Tuesday, March 1, 2022

Sweet Peace #11: The Placebo Effect and Ghrelin

Protea, also known as Sugar Bush

This week has been a high-learning time. I’m starting to recognize that I may be a better learner than doer, however I hope to find balance soon. The idea and research that captivated me this week was finding out more about the placebo effect and how it might contain seeds of behavior transformation.

The main sources of this line of thinking include an article in Harvard Health Studies which states: “Your mind can be a powerful healing tool when given the chance. The idea that your brain can convince your body a fake treatment is the real thing — the so-called placebo effect — and thus stimulate healing has been around for millennia. Now science has found that under the right circumstances, a placebo can be just as effective as traditional treatments.”

The placebo effect is a fascinating and powerful example of the mind/body connection and stimulated the work of Alia Crum, an expert on mindsets and beliefs and how they shape our responses to stress, exercise, and even to the foods we eat. Dr. Crum is an Associate Professor of Psychology at Stanford University and the Principal Investigator of the Stanford Mind & Body Lab.

Dr. Crum was a recent podcast guest on Huberman Lab, and discussed a series of fascinating studies related to our “mindset” related to specific issues. She uses the word mindset in a slightly different manner than the general usage. While we all have general mindsets and beliefs … such as:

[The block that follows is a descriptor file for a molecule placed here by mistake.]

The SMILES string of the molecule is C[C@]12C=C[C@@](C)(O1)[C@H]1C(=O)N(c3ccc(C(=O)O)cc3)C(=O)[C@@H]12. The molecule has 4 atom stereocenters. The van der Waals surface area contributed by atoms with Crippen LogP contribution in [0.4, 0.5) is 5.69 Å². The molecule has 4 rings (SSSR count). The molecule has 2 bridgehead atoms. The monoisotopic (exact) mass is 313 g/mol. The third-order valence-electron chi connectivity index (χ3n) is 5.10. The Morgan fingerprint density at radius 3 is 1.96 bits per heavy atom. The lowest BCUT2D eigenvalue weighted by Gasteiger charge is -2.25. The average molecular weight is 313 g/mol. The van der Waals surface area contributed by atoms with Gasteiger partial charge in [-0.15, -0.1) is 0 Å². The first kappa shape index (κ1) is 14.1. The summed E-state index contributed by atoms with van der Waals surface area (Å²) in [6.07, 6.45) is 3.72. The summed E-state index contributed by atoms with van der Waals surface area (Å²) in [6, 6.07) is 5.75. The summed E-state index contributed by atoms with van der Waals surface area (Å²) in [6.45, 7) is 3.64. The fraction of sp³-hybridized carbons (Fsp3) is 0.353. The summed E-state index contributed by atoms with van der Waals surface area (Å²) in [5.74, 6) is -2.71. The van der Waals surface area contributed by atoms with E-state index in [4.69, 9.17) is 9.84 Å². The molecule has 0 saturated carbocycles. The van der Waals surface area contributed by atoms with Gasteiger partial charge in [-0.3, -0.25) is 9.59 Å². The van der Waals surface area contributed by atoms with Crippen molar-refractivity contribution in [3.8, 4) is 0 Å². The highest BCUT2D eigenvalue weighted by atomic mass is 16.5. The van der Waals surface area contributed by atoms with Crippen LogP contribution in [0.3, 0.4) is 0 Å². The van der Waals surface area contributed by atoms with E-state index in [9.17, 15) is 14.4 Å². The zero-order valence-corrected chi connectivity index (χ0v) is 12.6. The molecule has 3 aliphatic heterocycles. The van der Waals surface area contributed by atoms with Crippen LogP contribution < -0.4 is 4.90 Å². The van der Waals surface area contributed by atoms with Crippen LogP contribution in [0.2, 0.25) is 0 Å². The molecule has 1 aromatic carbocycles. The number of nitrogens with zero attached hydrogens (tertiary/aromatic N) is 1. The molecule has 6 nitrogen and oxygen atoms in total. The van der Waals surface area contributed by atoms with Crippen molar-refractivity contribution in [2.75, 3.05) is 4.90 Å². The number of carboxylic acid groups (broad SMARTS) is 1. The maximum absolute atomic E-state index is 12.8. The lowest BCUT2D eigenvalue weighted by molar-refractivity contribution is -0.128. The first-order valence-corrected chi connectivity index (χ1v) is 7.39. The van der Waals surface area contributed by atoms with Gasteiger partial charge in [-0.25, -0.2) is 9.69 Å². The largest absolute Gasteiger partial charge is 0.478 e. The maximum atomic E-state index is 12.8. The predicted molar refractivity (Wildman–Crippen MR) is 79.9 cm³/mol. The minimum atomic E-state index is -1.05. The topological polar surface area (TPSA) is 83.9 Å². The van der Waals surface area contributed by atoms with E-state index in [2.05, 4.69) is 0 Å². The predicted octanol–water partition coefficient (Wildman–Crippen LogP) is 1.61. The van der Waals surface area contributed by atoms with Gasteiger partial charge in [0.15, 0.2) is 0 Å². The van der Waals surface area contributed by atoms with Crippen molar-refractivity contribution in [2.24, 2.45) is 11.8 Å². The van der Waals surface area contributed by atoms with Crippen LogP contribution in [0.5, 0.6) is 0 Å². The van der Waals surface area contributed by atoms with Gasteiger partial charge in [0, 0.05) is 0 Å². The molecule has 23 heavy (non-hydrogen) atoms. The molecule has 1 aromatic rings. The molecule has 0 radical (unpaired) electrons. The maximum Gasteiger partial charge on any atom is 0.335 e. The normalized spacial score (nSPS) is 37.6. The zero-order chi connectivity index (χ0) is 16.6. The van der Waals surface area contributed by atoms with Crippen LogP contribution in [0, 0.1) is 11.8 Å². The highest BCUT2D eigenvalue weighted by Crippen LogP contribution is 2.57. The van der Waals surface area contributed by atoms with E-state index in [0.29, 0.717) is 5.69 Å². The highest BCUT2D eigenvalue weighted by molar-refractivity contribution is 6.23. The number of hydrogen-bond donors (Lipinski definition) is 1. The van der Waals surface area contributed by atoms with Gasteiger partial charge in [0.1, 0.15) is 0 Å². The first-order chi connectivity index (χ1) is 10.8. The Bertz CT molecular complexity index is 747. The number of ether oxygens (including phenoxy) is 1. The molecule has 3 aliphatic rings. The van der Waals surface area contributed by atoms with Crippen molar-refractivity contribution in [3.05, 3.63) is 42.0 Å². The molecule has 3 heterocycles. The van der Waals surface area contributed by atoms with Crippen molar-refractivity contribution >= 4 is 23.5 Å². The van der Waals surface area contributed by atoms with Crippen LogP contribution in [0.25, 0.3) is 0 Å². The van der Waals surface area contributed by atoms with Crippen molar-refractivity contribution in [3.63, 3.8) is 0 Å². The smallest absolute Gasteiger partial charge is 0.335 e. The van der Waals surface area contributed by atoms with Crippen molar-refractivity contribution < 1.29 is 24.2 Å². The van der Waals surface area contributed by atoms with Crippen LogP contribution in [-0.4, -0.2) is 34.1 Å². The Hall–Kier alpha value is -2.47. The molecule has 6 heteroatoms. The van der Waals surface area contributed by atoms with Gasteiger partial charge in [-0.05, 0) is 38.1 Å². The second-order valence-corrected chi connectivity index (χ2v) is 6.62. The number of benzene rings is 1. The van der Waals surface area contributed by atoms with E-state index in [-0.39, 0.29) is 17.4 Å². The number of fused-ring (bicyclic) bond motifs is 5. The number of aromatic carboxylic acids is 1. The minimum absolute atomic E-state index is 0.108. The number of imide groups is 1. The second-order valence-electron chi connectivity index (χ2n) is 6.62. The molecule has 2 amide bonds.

optimistic/pessimistic/cheerful/gloomy/grateful/critical etc. 

The mindsets which have been the subject of the studies discussed by Dr. Crum are related to specific issues: our beliefs about stress, or foods, exercise, or medications for example. 

One of the most fascinating studies she highlights involved two malts and the measurement of changes in the level of ghrelin: known as the hunger peptide. Simplistically: rises in the level of ghrelin correlate with hunger and lowered ghrelin levels indicate satisfaction and a reduction of hunger.

The two malts were: 
1. “Sensi-Shake, Guilt Free Satisfaction,” 140 calories, light and tasty enough to enjoy every day, all natural, zero added sugar, and no fat.
2. “Indulgence, Decadence You Deserve,” 620 calories, smooth, rich and creamy, high sugar and fats. 

 The ghrelin level of participants was monitored as they drank the shakes on separate sessions, one week apart. Ghrelin fell roughly as predicted after each malt, with the higher calorie malt having the biggest reduction of ghrelin and, thus, the greater reduction in hunger and increase in satisfaction.

However, the interesting twist in the study is that the malts were exactly the same, a 300 calorie version … leading to the conclusion that the difference in the results could be attributed to the mindset about the satisfaction quality of the two malts. The “healthy malt” was expected to be less satisfying, more of a choice being made for health reasons than pleasure. The “decadent malt” was expected to be more of a treat, an indulgence.

The bottomline for me and this journey into Sweet Peace leads toward the idea that savoring food may be a key factor in the feelings of satisfaction. Changing my mindset about specific, healthy foods could result in higher levels of satisfaction, a lowering of ghrelin levels, and thus fewer feelings of hunger and cravings.

This will be my focus for the coming week.


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